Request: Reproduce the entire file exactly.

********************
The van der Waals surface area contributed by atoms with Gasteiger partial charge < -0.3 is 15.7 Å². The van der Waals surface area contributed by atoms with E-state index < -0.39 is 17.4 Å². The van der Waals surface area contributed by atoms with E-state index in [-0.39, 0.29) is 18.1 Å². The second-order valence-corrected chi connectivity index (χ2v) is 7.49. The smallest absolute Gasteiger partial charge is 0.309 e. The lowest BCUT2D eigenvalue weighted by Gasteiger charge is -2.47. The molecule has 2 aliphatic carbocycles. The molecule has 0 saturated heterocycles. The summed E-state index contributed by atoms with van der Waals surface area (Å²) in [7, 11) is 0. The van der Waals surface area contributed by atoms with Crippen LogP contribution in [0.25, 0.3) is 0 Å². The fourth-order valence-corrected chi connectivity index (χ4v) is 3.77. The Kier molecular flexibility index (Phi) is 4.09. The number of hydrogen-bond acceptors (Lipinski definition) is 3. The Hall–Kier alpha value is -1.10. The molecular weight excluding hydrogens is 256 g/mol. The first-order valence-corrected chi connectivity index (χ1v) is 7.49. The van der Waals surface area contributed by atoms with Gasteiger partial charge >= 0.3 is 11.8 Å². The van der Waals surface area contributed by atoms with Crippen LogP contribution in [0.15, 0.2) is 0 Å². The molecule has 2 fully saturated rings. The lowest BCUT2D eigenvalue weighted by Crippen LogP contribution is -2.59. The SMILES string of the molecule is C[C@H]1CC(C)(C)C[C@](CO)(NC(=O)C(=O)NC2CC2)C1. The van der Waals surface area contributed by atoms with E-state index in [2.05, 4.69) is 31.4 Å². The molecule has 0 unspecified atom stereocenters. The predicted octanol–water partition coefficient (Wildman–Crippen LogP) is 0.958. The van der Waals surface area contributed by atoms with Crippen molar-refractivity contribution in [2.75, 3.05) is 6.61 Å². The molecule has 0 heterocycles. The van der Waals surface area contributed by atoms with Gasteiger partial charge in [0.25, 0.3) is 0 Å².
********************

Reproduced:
The van der Waals surface area contributed by atoms with Gasteiger partial charge < -0.3 is 15.7 Å². The van der Waals surface area contributed by atoms with E-state index < -0.39 is 17.4 Å². The van der Waals surface area contributed by atoms with E-state index in [-0.39, 0.29) is 18.1 Å². The second-order valence-corrected chi connectivity index (χ2v) is 7.49. The smallest absolute Gasteiger partial charge is 0.309 e. The lowest BCUT2D eigenvalue weighted by Gasteiger charge is -2.47. The molecule has 2 aliphatic carbocycles. The molecule has 0 saturated heterocycles. The summed E-state index contributed by atoms with van der Waals surface area (Å²) in [7, 11) is 0. The van der Waals surface area contributed by atoms with Crippen LogP contribution in [0.25, 0.3) is 0 Å². The fourth-order valence-corrected chi connectivity index (χ4v) is 3.77. The Kier molecular flexibility index (Phi) is 4.09. The number of hydrogen-bond acceptors (Lipinski definition) is 3. The Hall–Kier alpha value is -1.10. The molecular weight excluding hydrogens is 256 g/mol. The first-order valence-corrected chi connectivity index (χ1v) is 7.49. The van der Waals surface area contributed by atoms with Gasteiger partial charge >= 0.3 is 11.8 Å². The van der Waals surface area contributed by atoms with Crippen LogP contribution in [0.15, 0.2) is 0 Å². The molecule has 2 fully saturated rings. The lowest BCUT2D eigenvalue weighted by Crippen LogP contribution is -2.59. The SMILES string of the molecule is C[C@H]1CC(C)(C)C[C@](CO)(NC(=O)C(=O)NC2CC2)C1. The van der Waals surface area contributed by atoms with E-state index in [2.05, 4.69) is 31.4 Å². The molecule has 0 unspecified atom stereocenters. The predicted octanol–water partition coefficient (Wildman–Crippen LogP) is 0.958. The van der Waals surface area contributed by atoms with Crippen molar-refractivity contribution in [2.75, 3.05) is 6.61 Å². The molecule has 0 heterocycles. The van der Waals surface area contributed by atoms with Gasteiger partial charge in [0.25, 0.3) is 0 Å².